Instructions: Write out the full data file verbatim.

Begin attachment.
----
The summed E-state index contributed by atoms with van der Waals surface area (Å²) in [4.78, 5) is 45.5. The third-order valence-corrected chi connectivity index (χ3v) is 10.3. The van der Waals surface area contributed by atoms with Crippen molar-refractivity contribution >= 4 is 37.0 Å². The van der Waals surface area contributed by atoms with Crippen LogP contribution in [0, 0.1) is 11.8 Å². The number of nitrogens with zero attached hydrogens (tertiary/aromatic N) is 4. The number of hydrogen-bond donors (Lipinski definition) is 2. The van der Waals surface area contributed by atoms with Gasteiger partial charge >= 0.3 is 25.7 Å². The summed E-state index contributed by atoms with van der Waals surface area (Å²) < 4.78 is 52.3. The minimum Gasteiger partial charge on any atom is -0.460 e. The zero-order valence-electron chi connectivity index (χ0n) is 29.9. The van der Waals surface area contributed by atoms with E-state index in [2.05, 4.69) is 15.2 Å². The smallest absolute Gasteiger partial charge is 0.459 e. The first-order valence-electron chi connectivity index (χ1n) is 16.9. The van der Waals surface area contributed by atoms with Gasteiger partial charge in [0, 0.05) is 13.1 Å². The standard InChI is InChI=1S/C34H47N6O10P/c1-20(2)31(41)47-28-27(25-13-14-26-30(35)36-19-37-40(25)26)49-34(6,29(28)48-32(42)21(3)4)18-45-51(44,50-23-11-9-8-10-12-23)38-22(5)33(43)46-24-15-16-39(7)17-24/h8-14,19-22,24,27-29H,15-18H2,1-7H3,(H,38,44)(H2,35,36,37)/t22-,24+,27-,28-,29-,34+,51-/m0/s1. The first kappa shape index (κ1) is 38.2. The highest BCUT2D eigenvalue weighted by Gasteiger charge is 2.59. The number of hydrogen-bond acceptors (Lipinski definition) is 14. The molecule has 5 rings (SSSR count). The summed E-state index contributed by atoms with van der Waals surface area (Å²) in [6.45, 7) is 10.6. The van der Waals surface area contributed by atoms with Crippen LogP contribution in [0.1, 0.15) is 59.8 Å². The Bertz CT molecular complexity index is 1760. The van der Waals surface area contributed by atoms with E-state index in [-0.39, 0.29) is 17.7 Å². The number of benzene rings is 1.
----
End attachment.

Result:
The summed E-state index contributed by atoms with van der Waals surface area (Å²) in [4.78, 5) is 45.5. The third-order valence-corrected chi connectivity index (χ3v) is 10.3. The van der Waals surface area contributed by atoms with Crippen molar-refractivity contribution >= 4 is 37.0 Å². The van der Waals surface area contributed by atoms with Crippen LogP contribution in [0, 0.1) is 11.8 Å². The number of nitrogens with zero attached hydrogens (tertiary/aromatic N) is 4. The number of hydrogen-bond donors (Lipinski definition) is 2. The van der Waals surface area contributed by atoms with Gasteiger partial charge >= 0.3 is 25.7 Å². The summed E-state index contributed by atoms with van der Waals surface area (Å²) < 4.78 is 52.3. The minimum Gasteiger partial charge on any atom is -0.460 e. The zero-order valence-electron chi connectivity index (χ0n) is 29.9. The van der Waals surface area contributed by atoms with E-state index in [2.05, 4.69) is 15.2 Å². The smallest absolute Gasteiger partial charge is 0.459 e. The first-order valence-electron chi connectivity index (χ1n) is 16.9. The van der Waals surface area contributed by atoms with Gasteiger partial charge in [0, 0.05) is 13.1 Å². The standard InChI is InChI=1S/C34H47N6O10P/c1-20(2)31(41)47-28-27(25-13-14-26-30(35)36-19-37-40(25)26)49-34(6,29(28)48-32(42)21(3)4)18-45-51(44,50-23-11-9-8-10-12-23)38-22(5)33(43)46-24-15-16-39(7)17-24/h8-14,19-22,24,27-29H,15-18H2,1-7H3,(H,38,44)(H2,35,36,37)/t22-,24+,27-,28-,29-,34+,51-/m0/s1. The first kappa shape index (κ1) is 38.2. The highest BCUT2D eigenvalue weighted by Gasteiger charge is 2.59. The number of hydrogen-bond acceptors (Lipinski definition) is 14. The molecule has 5 rings (SSSR count). The summed E-state index contributed by atoms with van der Waals surface area (Å²) in [6.45, 7) is 10.6. The van der Waals surface area contributed by atoms with Crippen LogP contribution in [0.1, 0.15) is 59.8 Å². The Bertz CT molecular complexity index is 1760. The van der Waals surface area contributed by atoms with E-state index in [-0.39, 0.29) is 17.7 Å². The number of benzene rings is 1.